"Heavy Work" Sensory Activities
- "Heavy Work" Sensory Activities include any activity that requires your child to use their muscles and joints, putting pressure on them as they move, providing necessary sensory proprioceptive input that helps your child self-regulate.
- Such activities include:
- Raking leaves
- Digging a hole
- Taking out garbage
- Carrying laundry baskets
- "Heavy Work" calms and helps children focus by providing deep proprioceptive input into a child’s muscles and joints.
- The use of “Heavy Work” helps them self-regulate in the same way that exercise may help an adult deal with stress. Heavy work helps your child to re-center, re-focus, and lets them expend energy into appropriate outlets.
- Proprioception, otherwise known as kinesthesia, is your body’s ability to sense movement, action, and location.
- Without proprioception, you wouldn’t be able to move without thinking about your next step. Proprioception allows you to walk without consciously thinking about where to place your foot next.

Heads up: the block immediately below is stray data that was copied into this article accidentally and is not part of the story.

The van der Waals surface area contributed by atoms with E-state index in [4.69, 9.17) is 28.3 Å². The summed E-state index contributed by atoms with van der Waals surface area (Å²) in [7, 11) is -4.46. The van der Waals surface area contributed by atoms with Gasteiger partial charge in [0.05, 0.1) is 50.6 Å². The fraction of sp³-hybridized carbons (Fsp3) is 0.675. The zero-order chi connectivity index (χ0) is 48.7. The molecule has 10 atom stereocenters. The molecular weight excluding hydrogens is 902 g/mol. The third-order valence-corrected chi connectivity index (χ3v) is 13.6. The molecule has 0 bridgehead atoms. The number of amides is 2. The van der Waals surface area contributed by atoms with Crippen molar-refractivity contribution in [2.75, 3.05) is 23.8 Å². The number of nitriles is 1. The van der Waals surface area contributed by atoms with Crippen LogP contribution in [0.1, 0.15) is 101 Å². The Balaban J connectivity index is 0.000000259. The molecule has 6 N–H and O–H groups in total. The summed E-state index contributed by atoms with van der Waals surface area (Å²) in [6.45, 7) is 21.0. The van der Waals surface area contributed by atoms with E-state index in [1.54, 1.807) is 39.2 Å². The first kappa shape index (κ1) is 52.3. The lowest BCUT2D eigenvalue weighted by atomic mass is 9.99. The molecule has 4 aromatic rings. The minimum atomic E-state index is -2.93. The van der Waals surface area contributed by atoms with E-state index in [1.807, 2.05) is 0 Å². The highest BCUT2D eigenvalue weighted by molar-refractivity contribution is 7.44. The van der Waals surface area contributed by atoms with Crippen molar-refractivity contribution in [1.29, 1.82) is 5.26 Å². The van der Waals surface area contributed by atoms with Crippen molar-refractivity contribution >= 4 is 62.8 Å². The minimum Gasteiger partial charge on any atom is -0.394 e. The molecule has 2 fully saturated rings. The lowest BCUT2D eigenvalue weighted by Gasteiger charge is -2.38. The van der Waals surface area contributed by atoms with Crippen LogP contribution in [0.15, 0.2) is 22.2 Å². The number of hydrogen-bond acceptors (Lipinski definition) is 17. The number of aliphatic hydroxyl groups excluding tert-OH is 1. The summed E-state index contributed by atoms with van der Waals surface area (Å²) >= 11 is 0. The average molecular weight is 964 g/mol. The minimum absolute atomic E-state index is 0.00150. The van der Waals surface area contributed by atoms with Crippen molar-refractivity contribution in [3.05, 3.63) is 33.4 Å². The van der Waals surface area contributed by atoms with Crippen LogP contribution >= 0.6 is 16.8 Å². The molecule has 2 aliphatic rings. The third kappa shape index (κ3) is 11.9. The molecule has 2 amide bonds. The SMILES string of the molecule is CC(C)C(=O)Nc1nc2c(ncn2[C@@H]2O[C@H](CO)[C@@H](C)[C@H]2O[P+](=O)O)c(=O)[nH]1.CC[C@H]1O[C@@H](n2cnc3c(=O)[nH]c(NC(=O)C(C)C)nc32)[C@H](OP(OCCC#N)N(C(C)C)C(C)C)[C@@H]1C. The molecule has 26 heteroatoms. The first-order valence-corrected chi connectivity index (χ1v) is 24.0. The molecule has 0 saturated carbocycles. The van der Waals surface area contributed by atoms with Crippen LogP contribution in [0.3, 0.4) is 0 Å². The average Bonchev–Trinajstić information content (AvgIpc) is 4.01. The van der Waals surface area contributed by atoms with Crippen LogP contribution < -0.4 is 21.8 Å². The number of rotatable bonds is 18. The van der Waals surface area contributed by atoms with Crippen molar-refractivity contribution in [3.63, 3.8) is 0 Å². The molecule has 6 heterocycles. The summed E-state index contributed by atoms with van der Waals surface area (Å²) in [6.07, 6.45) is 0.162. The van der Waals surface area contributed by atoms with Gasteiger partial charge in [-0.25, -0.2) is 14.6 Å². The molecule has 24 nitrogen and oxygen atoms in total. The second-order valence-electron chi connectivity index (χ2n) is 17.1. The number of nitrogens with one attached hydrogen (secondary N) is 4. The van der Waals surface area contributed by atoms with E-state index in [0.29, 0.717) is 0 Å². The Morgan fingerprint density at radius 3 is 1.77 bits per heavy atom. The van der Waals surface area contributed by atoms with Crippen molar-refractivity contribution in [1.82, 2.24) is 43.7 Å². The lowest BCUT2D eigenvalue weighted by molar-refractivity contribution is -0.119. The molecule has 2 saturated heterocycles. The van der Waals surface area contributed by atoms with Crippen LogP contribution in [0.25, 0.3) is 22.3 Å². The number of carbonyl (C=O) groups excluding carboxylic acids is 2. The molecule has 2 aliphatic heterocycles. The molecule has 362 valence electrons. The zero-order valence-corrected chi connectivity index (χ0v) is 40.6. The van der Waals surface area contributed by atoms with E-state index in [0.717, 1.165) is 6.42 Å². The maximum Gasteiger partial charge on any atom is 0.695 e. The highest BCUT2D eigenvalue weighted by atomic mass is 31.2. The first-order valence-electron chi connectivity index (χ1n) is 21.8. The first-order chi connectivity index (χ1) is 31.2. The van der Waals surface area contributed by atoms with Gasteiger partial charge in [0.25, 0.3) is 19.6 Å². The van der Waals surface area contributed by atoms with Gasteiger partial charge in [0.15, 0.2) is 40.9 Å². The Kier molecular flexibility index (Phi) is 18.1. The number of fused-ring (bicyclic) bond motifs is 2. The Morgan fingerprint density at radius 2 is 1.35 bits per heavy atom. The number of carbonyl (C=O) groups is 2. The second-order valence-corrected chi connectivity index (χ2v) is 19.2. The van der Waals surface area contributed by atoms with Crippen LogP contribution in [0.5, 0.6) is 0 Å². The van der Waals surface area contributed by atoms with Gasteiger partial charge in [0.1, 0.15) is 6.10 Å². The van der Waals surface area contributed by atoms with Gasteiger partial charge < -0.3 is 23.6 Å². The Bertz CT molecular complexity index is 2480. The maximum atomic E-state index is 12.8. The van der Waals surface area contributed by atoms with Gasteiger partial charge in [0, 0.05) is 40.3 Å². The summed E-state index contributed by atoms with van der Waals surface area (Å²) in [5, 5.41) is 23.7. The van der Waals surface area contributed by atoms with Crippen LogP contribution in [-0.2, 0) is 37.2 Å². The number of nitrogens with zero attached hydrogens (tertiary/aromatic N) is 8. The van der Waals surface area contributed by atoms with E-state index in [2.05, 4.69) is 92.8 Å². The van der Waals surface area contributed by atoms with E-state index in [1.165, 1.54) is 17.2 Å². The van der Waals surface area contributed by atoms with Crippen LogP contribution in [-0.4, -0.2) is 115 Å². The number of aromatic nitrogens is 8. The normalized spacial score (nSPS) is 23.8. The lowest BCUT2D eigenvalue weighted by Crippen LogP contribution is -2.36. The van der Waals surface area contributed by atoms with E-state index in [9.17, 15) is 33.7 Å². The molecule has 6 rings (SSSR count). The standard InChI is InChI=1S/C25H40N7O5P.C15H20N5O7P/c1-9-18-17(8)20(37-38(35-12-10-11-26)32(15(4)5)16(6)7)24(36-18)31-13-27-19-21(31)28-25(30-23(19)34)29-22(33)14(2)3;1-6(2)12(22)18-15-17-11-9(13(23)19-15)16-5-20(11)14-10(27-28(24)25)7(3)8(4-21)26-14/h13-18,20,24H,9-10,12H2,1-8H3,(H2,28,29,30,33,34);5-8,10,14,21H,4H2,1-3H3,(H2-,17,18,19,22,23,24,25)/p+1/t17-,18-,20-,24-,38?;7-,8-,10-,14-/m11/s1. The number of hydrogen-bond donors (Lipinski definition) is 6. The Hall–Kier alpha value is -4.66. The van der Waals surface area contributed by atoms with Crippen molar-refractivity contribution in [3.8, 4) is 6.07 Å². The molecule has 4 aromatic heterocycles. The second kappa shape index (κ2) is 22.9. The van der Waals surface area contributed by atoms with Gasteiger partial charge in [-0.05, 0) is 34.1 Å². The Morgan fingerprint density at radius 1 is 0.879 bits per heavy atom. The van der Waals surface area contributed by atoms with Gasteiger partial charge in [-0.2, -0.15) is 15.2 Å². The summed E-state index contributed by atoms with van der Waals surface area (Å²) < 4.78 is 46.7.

Seeking Proprioceptive Feedback:
- Children often seek out proprioceptive input when they are looking for a way to calm or organize their nervous system.
- If they do not have appropriate or acceptable ways to obtain this input, they may run, jump, climb, display negative behaviors, become overwhelmed and have a sensory meltdown.
- Scheduling in “Heavy Work” time and “Heavy Work” sensory playtime can help to improve your child’s ability to focus on other tasks (sit-down tasks and activities), manage and self-regulate at more comfortable levels, and just make for a less anxious and stressful home life.
Heavy Work Activities and Chores:
- Create a list of "Heavy Work" chores.
- Pick and choose from the list – one or two different tasks a day is great!
- If there are activities that frustrate or overwhelm your child, just leave them off the list.
- Giving your child a choice helps to get them to take part.
- Slow, steady resistance, along with effort that needs to be exerted, can be just what a child needs!
- Short time frames (of 5-10 minutes at most) is all you need!
- Set a timer if you want to give your child a visual, auditory, and another way to help organize their time.
- Return to 5-10 minutes of heavy work as needed throughout the day, especially if your child needs to work on a sit-down, meal-time, or other task that requires focus and attention.